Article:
Craig McCarthy, a devout Evangelical Christian, and also the former attorney for Rifqa Bary’s mother criticizes fellow Christians who have perpetuated false allegations against the Bary family. He also provides us with a factual look at the evidence, a rebuttal of the rumors, as well as an analysis of what this case means for our justice system.
Editor’s note: Craig McCarthy, a private attorney in Orlando specializing in juvenile courts, was the court-appointed attorney for Rifqa Bary’s mother from Aug. 10 until Sept. 3. Rifqa Bary, a 17-year-old Christian convert who fled Ohio for Orlando, has claimed she’ll be killed if sent back to her Muslim parents. Last week, the Florida Department of Law Enforcement found no credible reason to believe that. At a Monday hearing, her parents’ attorneys plan to argue that the case should be dismissed in Florida and sent back to Ohio.
The objective facts of the Rifqa Bary case, viewed with a minimum of passion and maximum wisdom and discernment, should matter, to Christians in particular.
I am writing now because a report by the Florida Department of Law Enforcement has been released addressing the claims of Rifqa Bary that her parents would allegedly kill her because she has converted from Islam to Christianity. The report provides additional documentation of things I have known for some weeks but have not until now been at liberty to say.
It will astonish many fellow conservatives as well as many on the left to learn that I, an evangelical Christian, have vigorously defended Rifqa Bary’s mother in court. And I believe that my former client’s cause is just.
From the beginning of this case until earlier this month, I was the attorney for Aysha Risana Bary, Rifqa’s mother. I hope it comes across as nothing but a simple fact when I say this to you: I know more about what is really going on in this case than you do â€” and those of us who are Christians and conservatives ought to be interested in the facts behind controversial stories.
I found the Lord and became born again at the age of 5 and was raised in an evangelical tradition and environment. With the exception of my live appearance on Fox News Channel’s Fox and Friends last month, I have made my faith as a Christian clear to every journalist who has interviewed me about this case.
I am an attorney who has been involved with probably close to a thousand cases involving child abuse and neglect, both on the side of the state and on the side of parents who have had the state dismantle their families. (A little aside: I almost lost my job way back for trying to save Terri Schiavo while I was a Department of Children and Families attorney â€” I was critical of Attorney General Charlie Crist in that case then and am critical of Gov. Charlie Crist in this case now.)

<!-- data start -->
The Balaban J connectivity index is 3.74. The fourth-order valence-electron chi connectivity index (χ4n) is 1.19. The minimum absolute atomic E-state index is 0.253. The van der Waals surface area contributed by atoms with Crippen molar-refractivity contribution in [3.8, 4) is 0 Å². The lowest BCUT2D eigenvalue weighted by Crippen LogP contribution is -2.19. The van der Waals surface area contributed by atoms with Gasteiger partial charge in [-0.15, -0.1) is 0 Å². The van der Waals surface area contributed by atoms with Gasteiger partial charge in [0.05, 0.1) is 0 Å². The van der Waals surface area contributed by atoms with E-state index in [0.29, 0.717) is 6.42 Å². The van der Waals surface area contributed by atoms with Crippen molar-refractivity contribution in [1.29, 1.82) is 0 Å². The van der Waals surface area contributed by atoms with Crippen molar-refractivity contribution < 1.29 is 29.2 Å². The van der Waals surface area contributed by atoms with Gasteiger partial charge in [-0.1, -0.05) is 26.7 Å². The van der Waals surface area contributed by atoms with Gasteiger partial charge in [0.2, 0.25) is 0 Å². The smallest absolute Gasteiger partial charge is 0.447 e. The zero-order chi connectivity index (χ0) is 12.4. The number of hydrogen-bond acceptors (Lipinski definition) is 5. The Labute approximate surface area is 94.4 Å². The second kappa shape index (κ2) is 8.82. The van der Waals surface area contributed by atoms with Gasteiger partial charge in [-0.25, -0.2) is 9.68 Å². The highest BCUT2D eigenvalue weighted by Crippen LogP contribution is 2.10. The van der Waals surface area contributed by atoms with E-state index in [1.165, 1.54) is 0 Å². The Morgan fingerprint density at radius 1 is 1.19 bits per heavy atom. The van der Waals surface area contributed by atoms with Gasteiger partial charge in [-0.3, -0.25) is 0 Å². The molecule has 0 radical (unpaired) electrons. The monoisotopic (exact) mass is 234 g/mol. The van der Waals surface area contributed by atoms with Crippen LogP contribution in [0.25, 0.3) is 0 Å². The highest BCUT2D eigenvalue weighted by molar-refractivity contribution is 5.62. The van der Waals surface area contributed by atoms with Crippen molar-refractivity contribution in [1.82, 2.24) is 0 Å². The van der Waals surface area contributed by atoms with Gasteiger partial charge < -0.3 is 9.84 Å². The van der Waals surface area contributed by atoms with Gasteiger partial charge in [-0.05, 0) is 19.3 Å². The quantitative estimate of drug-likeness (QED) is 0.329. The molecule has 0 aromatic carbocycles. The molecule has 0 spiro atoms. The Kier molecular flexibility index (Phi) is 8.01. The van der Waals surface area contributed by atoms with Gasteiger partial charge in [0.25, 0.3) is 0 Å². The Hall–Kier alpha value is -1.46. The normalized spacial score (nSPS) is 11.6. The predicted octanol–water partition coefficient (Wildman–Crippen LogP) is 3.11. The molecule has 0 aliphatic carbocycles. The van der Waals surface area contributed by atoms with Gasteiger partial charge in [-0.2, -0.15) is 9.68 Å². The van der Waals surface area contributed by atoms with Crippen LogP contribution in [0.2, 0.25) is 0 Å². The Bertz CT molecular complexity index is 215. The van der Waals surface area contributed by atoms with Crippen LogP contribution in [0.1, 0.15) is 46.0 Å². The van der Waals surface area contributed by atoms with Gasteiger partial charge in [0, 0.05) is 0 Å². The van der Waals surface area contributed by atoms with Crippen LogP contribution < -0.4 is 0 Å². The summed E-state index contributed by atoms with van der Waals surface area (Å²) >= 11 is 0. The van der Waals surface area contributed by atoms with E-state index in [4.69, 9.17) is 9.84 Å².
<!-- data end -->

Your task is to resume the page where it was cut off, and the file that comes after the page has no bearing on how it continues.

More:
Bottom line, I am a Christian attorney who believes in working to advance the cause of Christ while I’m here in this fallen world.
And I also believe that many Christian conservatives have allowed themselves to adopt a narrative and thus reach conclusions about the Rifqa Bary case prematurely, just as we accuse the mainstream media of sticking to their preferred narratives instead of squaring their passions with reality.
Early on, I all but pleaded with Christians to hit the pause button and wait for more investigation and facts. The implications of getting this wrong have pained me greatly. Now to the facts.
On the morning of Aug. 10, I was working at the juvenile courthouse in Orange County. I observed people loudly making threats to bring in the media and the governor about some matter to be heard that day. Something immediately seemed “off” about some of the personalities in this case (and by that I do not mean the child herself).
Later that day, I was appointed to the case to defend Rifqa’s mom. This was not purely by chance. As the person in my county who is routinely appointed to serve as an attorney ad litem to speak for children in foster care, I had been asked to stick around. It was anticipated that I might very well become Rifqa’s attorney.
When the attorney who had at first entered an appearance on behalf of Pastor Blake Lorenz later changed her position and declared that she in fact represented the child Rifqa, however, I was given the task of representing one of the parents in the case. It’s inside baseball for most readers, but I was immediately struck by the strangeness of Lorenz’s attorney spontaneously declaring an attorney-client relationship with the child in open court that hadn’t existed the moment before.